17 February 2015
So This Is Our Food?
“The Carnivore’s Dilemma”, an essay by Nicolette Hanh Niman, incorporates rhetorical elements, such as logos, ethos, and rhetorical questions, in an attempt to convince the audience that meat itself is not the root of global warming. Written from a rancher’s point of view, the essay relies on studies and logic to prove itself. Niman starts out with a short acknowledgement that the meat industry has a hand in the increasingly noticeable global climate change. She then quickly changes gears, stating that the studies that show the meat industry is a major player in global warming only take the prevailing methods of producing meat into account and spews facts that show the flip side of the food industry. The author starts off strong with logos, which appeals to logic. In response to the comments about animals in our food production, she writes, “the studies show only that the prevailing methods of producing meat — that is, crowding animals together in factory farms, storing their waste in giant lagoons and cutting down forests to grow crops to feed them — cause substantial greenhouse gases” (Niman), meaning that small farms and farms can cut down on greenhouse gases if, “they keep their animals outdoors on pasture and make little use of machinery.” (Niman) She points out, “In contrast to traditional farms, industrial livestock and poultry facilities keep animals in buildings with mechanized systems for feeding, lighting, sewage flushing, ventilation, heating and cooling, all of which generate emissions,” which are what most statistics pointing the guilt finger at meat production are referring to. The author, being a “rancher…who raises cattle, goats and turkeys the traditional way (on grass)” (Niman), neatly brushes off relations of “meat (especially beef) is closely linked to global warming” (Niman), to her own farm. Meat and dairy would certainly win the greenhouse gas competition if not for the fact that, “Wetland rice fields alone account for as much 29 percent of the world’s human-generated methane.” (Niman) Following the logic that people do not simply subsist on rice alone, how much more methane is produced by the rest of agriculture business? Ethos, the appeal to ethics, is applied next. The author reassures us, “Meat and dairy eaters” (Niman), that we “need not be part of this” (Niman). In contrast, it is the vegetarians and vegans among us who ought to worry, given that, “Methane is agriculture’s second-largest greenhouse gas” (Niman), and as such, would mean that their lifestyle may not be as pristine as they previously thought. “World agricultural carbon emissions…result primarily from the clearing of woods for crop growing and livestock grazing" (Niman), which means that ethically speaking, crops may be more harmful if we consider that, “Much Brazilian deforestation is connected to soybean cultivation. As much as 70 percent of areas newly cleared for agriculture in Mato Grosso State in Brazil is being used to grow soybeans.” (Niman) On top of that, the author points out that soy product labelling is not sanctioned as much as we think, “as the Organic Consumers Association notes, Brazilian soy is common (and unlabeled) in tofu and soymilk sold in American supermarkets.” (Niman) People who partake in meat and dairy products however may rest assured in their dietary choices, since the greenhouse gases aren’t, “a problem at traditional farms. “Before the 1970s, methane emissions from manure were minimal because the majority of livestock farms in the U.S. were small operations where animals deposited manure in pastures and corrals,” the Environmental Protection Agency says” (Niman), so if they take a little extra care when choosing ground beef, their meatloaf can be eco-friendly as well. Perspective is strategically used to cement the arguments from the author’s point of view. To the readers, who are first world consumers, this is a view that most do not think of on a regular basis. Stating that she is a rancher who raises livestock in the traditional fashion stabilizes her position on this matter as someone who knows their facts. On the other hand, it also makes Niman appear unreliable since in a small part, her work relies on people thinking the meat industry can redeem itself. In that way, this essay appears to be a direct attack on the vegan and vegetarian political activists against the meat industry. She certainly pulls no punches when it comes to bluntly stating that most soy comes from Brazil, where it is a major factor in rainforest deforestation and production of that country’s greenhouse gases. The essay is a great example of an appeal to logos, or logic. Unfortunately, logic alone is not enough. Niman only throws out studies and facts, and leaves the evidence to support itself, which is not enough to be persuasive. Furthermore, there is no “side” she takes, rather the author appears to be asking the reader to pass judgment on their own, so there is not really anything to persuade the readers of. In terms of rhetorical elements and their usage, Niman has written a well organized, informative essay, but has failed to persuade anyone of anything with, “The Carnivore’s Dilemma”.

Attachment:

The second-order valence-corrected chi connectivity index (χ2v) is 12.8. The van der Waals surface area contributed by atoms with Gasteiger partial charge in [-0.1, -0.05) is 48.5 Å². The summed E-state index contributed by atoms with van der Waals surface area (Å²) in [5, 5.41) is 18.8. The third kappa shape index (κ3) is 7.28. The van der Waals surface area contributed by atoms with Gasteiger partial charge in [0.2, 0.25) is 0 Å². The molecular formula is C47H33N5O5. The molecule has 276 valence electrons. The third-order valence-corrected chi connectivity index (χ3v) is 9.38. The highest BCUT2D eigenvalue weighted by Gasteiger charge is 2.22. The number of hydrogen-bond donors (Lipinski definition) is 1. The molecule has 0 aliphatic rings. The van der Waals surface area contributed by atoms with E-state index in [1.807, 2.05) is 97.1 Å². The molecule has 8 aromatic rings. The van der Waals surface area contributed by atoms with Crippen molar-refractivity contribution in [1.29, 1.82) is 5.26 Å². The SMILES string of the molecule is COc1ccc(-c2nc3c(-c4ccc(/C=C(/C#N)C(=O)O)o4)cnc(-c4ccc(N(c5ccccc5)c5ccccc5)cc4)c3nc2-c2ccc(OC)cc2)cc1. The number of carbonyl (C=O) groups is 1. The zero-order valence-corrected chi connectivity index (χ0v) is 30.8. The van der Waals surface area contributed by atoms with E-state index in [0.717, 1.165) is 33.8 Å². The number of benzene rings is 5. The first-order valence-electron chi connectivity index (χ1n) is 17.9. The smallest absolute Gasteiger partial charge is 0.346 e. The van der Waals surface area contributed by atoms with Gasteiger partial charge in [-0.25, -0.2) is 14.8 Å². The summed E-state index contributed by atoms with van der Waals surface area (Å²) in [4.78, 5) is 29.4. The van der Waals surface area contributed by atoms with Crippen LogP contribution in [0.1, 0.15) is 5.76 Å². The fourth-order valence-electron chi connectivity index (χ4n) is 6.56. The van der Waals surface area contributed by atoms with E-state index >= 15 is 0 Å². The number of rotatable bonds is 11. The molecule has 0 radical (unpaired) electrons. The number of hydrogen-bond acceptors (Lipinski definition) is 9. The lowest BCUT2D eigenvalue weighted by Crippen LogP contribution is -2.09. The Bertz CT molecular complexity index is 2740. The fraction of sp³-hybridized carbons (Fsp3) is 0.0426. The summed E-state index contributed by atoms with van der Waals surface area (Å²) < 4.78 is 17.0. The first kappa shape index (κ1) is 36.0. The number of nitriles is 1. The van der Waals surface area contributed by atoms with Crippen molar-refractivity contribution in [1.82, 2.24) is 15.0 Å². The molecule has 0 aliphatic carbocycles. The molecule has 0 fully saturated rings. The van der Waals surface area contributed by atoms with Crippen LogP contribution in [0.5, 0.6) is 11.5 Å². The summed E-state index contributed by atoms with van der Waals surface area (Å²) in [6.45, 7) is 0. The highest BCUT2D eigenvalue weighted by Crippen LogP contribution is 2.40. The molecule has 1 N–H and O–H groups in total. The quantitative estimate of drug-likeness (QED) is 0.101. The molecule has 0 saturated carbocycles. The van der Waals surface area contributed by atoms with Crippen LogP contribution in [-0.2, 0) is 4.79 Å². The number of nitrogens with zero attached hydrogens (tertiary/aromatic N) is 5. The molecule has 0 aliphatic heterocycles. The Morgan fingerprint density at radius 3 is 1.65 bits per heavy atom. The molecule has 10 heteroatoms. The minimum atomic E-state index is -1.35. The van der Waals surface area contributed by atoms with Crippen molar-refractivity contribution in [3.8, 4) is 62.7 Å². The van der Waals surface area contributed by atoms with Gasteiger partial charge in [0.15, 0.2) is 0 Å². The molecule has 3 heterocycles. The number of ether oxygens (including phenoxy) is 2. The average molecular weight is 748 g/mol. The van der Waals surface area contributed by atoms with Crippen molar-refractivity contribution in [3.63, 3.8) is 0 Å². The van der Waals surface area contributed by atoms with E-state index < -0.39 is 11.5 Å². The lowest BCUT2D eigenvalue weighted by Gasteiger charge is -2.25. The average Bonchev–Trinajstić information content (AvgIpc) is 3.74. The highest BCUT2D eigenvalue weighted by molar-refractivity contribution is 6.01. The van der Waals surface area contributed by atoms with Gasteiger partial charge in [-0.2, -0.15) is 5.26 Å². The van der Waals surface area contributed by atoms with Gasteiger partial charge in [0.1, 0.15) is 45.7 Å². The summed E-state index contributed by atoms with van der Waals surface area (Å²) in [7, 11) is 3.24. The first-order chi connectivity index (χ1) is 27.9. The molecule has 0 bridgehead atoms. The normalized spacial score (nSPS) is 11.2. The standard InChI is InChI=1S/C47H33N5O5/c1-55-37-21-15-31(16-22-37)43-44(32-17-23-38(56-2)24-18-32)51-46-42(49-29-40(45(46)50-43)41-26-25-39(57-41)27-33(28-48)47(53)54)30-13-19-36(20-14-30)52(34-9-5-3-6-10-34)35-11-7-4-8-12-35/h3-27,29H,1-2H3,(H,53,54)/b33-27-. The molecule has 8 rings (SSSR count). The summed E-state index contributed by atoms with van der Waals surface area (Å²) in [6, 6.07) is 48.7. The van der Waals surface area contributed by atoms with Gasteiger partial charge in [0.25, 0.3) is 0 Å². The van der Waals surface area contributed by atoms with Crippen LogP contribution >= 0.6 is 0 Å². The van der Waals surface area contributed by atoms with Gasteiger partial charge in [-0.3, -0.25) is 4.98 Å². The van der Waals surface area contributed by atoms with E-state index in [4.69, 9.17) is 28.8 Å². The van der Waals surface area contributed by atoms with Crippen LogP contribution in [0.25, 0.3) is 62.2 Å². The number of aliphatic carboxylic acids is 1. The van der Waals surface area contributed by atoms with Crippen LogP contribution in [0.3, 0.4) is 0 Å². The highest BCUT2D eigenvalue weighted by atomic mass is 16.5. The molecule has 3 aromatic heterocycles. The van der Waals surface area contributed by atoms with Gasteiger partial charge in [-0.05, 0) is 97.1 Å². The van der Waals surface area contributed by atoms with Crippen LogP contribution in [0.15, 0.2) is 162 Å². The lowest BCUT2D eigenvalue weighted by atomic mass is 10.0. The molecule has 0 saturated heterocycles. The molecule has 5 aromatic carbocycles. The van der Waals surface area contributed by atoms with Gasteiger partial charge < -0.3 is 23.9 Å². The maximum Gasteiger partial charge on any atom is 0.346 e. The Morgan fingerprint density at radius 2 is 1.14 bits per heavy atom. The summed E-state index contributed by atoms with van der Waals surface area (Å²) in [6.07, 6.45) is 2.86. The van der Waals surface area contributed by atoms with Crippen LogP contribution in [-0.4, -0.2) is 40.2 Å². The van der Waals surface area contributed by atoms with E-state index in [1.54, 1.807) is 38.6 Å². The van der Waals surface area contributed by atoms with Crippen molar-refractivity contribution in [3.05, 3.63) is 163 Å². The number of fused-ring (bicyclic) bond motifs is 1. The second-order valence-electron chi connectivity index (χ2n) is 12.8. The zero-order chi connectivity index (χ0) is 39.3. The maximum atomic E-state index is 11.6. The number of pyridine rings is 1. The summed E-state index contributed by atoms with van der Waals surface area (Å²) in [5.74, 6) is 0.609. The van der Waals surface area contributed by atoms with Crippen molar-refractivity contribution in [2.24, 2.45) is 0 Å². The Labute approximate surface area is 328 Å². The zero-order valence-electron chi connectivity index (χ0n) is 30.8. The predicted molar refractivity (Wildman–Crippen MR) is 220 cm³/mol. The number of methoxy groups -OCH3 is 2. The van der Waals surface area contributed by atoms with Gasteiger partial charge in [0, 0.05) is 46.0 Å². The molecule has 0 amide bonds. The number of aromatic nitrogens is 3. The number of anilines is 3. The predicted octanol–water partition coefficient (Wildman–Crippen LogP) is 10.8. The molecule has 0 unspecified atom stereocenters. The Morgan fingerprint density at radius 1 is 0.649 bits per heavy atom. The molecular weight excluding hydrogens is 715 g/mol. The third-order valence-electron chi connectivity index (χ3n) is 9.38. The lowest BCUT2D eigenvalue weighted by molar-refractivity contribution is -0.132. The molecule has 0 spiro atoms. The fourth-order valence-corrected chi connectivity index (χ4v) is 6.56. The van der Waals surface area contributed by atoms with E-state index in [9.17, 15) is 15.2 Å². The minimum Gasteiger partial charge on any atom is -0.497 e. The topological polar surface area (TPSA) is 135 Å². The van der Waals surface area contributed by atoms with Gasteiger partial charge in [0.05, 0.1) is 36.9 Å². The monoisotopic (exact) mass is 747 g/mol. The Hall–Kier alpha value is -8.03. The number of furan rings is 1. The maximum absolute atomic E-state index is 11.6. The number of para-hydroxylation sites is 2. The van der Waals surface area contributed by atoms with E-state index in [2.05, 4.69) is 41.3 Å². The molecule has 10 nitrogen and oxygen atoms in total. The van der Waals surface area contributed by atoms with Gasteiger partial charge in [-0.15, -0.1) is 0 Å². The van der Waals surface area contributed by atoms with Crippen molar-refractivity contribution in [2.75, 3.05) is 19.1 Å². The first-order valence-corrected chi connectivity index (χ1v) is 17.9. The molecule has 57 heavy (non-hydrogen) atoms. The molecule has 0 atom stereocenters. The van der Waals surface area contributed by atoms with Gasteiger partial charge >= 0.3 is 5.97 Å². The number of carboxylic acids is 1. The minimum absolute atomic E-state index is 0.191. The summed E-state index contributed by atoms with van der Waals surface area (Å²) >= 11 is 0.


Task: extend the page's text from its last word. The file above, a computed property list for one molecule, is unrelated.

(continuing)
Niman, Nicolette Hahn. "The Carnivore’s Dilemma." The New York Times. The New York Times, 30 Oct. 2009. Web. 18 Feb. 2015.